Ushioda slides

advertisement
Motivation and identity in
language learning:
current perspectives
Ema Ushioda
Centre for Applied Linguistics
University of Warwick
Background
 ‘given motivation, it is inevitable that a human
being will learn a second language, if he is
exposed to the language data’ (Corder 1967:
164)
 Four decades of change since then …
globalisation and global spread of English
 Language motivation theory only recently
catching up with these changes …
What does ‘integrative motivation’
mean now?
 Reflecting ‘a sincere and personal interest in
the people and culture represented by the
other group’ (Gardner & Lambert 1972: 132)
 Strong versus weak forms
 The case of English as global language
(Crystal 2003) and English as basic
educational skill (Graddol 2006) – who is the
target reference group?
 Critical voices: Pavlenko (2002), CoetzeeVan Rooy (2006)
Re-theorising language motivation
 ‘international posture’ (Yashima 2002, 2009)
 Theoretical shift of focus to internal domain of
self and identity
 Dörnyei & Csizér 2002; Dörnyei et al. 2006
 Theory of possible selves (Markus & Nurius
1986)
 L2 Motivational Self System (Dörnyei 2005,
2009): ideal and ought-to selves
 Motivation and identity (Lamb 2004, 2009)
Motivation and identity:
language learners as people
 Motivation theory has tended to focus on
models and learners as abstractions
 Limitations of linear models: Sean’s story …
 Current shift in focus to self and identity 
need to address real social identities people
bring to the language classroom
 ‘Understanding second language learners as
people’ (Lantolf & Pavlenko 2001)
 Person-in-context relational view of
motivation (Ushioda 2009)
Person-in-context relational view of
motivation (Ushioda 2009)
A focus on real persons, rather than on learners as
theoretical abstractions; a focus on the agency of the
individual person as a thinking, feeling, human being,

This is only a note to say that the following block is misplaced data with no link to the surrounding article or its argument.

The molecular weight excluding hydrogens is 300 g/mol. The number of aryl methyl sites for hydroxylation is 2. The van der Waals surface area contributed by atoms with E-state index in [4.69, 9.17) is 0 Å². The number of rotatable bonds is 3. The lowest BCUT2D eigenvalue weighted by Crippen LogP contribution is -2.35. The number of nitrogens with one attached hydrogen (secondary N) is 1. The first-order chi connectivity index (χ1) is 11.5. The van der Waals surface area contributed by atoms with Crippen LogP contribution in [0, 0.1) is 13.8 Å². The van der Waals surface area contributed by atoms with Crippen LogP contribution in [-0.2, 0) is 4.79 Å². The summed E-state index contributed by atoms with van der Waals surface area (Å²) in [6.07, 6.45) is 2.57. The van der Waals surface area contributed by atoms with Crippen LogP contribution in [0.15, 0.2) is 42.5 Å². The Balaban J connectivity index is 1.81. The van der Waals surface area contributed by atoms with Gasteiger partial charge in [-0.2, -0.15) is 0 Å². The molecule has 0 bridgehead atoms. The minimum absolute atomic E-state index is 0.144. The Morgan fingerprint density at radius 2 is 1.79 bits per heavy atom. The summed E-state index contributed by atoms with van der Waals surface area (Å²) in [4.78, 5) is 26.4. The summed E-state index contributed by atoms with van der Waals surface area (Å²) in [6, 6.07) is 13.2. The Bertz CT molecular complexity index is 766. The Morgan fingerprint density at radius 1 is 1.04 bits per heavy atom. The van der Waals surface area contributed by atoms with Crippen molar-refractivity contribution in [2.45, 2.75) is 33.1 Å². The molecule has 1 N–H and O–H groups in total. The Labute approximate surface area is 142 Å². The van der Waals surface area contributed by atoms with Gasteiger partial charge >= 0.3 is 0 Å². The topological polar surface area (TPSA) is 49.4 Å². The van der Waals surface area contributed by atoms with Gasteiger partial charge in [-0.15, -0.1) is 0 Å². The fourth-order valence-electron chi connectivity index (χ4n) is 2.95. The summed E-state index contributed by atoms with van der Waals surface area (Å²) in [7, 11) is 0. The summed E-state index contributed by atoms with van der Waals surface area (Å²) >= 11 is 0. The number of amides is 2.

with an identity, a personality, a unique history and
background; a person with goals, motives and
intentions; a focus on the interactions between this
self-reflective agent, and the fluid and complex web
of social relations, activities, experiences and multiple
micro- and macro-contexts in which the person is
embedded, moves and is inherently part of. We need
to take a relational (rather than linear) view of these
multiple contextual elements and see motivation as
an organic process that emerges through the
complex system of interrelations.
Insights from autonomy
theory & practice
 A concern with the learner as a fully rounded
person, with a social identity, situated in a
particular context (Riley 2003:239)
 Encourage Ss to develop and express their own
identities through the language they are learning
 Legenhausen 1999: comparing conversation
practice in traditional communicative vs
autonomous classrooms
German students in traditional communicative
classroom (Legenhausen 1999)
S: How old are you?
A: I’m twelve years old. And you?
S: Eleven.
A: Ehm. Do you live in a house or in a flat?
S: I live in a house in Olfen.
A: I live in a flat in Olfen, too. (..) Ehm, eh.
S: What’s your telephone number?
A: My telephone number is three five seven five, and
what’s your tele / telephone number?
S: My telephone number is ehm three two two two (..)
A: Ah, ah, do you like school?
S: Yes, sometimes.
Danish students in ‘autonomous’ classroom
(Legenhausen 1999)
C: What shall we talk about?
M: I don’t know. What do you think?
C: Ah, we could talk about yesterday.
M: Ok.
C: [What did you?]
M: [What did you?] (laughing)
M: What did you do?
C: Well, I went home from school, and I write (..) some some
music for my music group.
M: Yeah.
C: We shall play here Friday, after school, we have (..)
borrowed a a room with drums and guitars, and so (..)
we’re going to (..) record a tape, with our songs.
M: How many are you in your group?
Speaking as themselves: motivation &
transportable identities
 Richards 2006: analysis of classroom talk
(drawing on Zimmerman 1998)



situated identities (T – S, doctor – patient)
discourse identities (initiator, questioner …)
transportable identities (mother of two, keen
tennis player, avid science fiction fan)
 Motivational impact of invoking Ss’ own
transportable identities in classroom talk
And the motivational consequences of
not orienting to Ss’ own transportable identities
in the language classroom …?


Student: I am feeling bad. My grandfather he die
last week and I am …
Teacher: No – not die – say died because it’s in
the past
(Scrivener 1994:19)
Motivation, transportable identities &
future possible selves
 Future possible selves (ideal & ought-to
selves) can have strong psychological reality
in the current imaginative experiences of
learners (Dörnyei 2009)
 Engaging Ss’ transportable identities and
‘selves’ through L2 use now  may help
them imagine future possible selves as L2
users
Download
Related flashcards

Political systems

21 cards

Political philosophy

38 cards

Political concepts

13 cards

Military science

24 cards

Create Flashcards